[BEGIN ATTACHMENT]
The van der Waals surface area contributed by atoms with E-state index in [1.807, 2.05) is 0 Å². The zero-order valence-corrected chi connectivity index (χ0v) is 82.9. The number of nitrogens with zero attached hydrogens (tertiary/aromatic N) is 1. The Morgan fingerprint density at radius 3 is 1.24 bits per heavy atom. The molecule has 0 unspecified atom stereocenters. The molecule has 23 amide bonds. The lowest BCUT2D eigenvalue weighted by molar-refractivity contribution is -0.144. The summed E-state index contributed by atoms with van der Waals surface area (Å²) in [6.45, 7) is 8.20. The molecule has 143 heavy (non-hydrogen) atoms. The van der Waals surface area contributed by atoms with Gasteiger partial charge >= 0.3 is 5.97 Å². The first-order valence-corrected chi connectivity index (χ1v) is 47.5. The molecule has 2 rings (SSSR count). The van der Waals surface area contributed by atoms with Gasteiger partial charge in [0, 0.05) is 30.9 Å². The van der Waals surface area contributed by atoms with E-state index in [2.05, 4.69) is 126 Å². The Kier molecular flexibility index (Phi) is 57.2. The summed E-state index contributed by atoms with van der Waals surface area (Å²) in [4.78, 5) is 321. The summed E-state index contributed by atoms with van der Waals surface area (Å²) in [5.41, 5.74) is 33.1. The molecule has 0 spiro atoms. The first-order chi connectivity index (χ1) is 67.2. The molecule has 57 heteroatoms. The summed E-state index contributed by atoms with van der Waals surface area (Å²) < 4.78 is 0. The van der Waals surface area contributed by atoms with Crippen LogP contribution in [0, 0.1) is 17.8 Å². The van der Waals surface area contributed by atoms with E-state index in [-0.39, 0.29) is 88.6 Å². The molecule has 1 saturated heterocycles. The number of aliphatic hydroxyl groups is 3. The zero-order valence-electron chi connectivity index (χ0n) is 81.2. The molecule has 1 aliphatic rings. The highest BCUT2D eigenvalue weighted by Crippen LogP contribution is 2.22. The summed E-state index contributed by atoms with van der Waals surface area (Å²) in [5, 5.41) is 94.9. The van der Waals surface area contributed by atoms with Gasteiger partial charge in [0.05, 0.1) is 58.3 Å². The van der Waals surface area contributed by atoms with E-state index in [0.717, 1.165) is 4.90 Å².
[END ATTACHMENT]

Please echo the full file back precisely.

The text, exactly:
The van der Waals surface area contributed by atoms with E-state index in [1.807, 2.05) is 0 Å². The zero-order valence-corrected chi connectivity index (χ0v) is 82.9. The number of nitrogens with zero attached hydrogens (tertiary/aromatic N) is 1. The Morgan fingerprint density at radius 3 is 1.24 bits per heavy atom. The molecule has 0 unspecified atom stereocenters. The molecule has 23 amide bonds. The lowest BCUT2D eigenvalue weighted by molar-refractivity contribution is -0.144. The summed E-state index contributed by atoms with van der Waals surface area (Å²) in [6.45, 7) is 8.20. The molecule has 143 heavy (non-hydrogen) atoms. The van der Waals surface area contributed by atoms with Gasteiger partial charge >= 0.3 is 5.97 Å². The first-order valence-corrected chi connectivity index (χ1v) is 47.5. The molecule has 2 rings (SSSR count). The van der Waals surface area contributed by atoms with Gasteiger partial charge in [0, 0.05) is 30.9 Å². The van der Waals surface area contributed by atoms with E-state index in [2.05, 4.69) is 126 Å². The Kier molecular flexibility index (Phi) is 57.2. The summed E-state index contributed by atoms with van der Waals surface area (Å²) in [4.78, 5) is 321. The summed E-state index contributed by atoms with van der Waals surface area (Å²) in [5.41, 5.74) is 33.1. The molecule has 0 spiro atoms. The first-order chi connectivity index (χ1) is 67.2. The molecule has 57 heteroatoms. The summed E-state index contributed by atoms with van der Waals surface area (Å²) < 4.78 is 0. The van der Waals surface area contributed by atoms with Crippen LogP contribution in [0, 0.1) is 17.8 Å². The van der Waals surface area contributed by atoms with E-state index in [-0.39, 0.29) is 88.6 Å². The molecule has 1 saturated heterocycles. The number of aliphatic hydroxyl groups is 3. The zero-order valence-electron chi connectivity index (χ0n) is 81.2. The molecule has 1 aliphatic rings. The highest BCUT2D eigenvalue weighted by Crippen LogP contribution is 2.22. The summed E-state index contributed by atoms with van der Waals surface area (Å²) in [5, 5.41) is 94.9. The van der Waals surface area contributed by atoms with Gasteiger partial charge in [0.05, 0.1) is 58.3 Å². The van der Waals surface area contributed by atoms with E-state index in [0.717, 1.165) is 4.90 Å².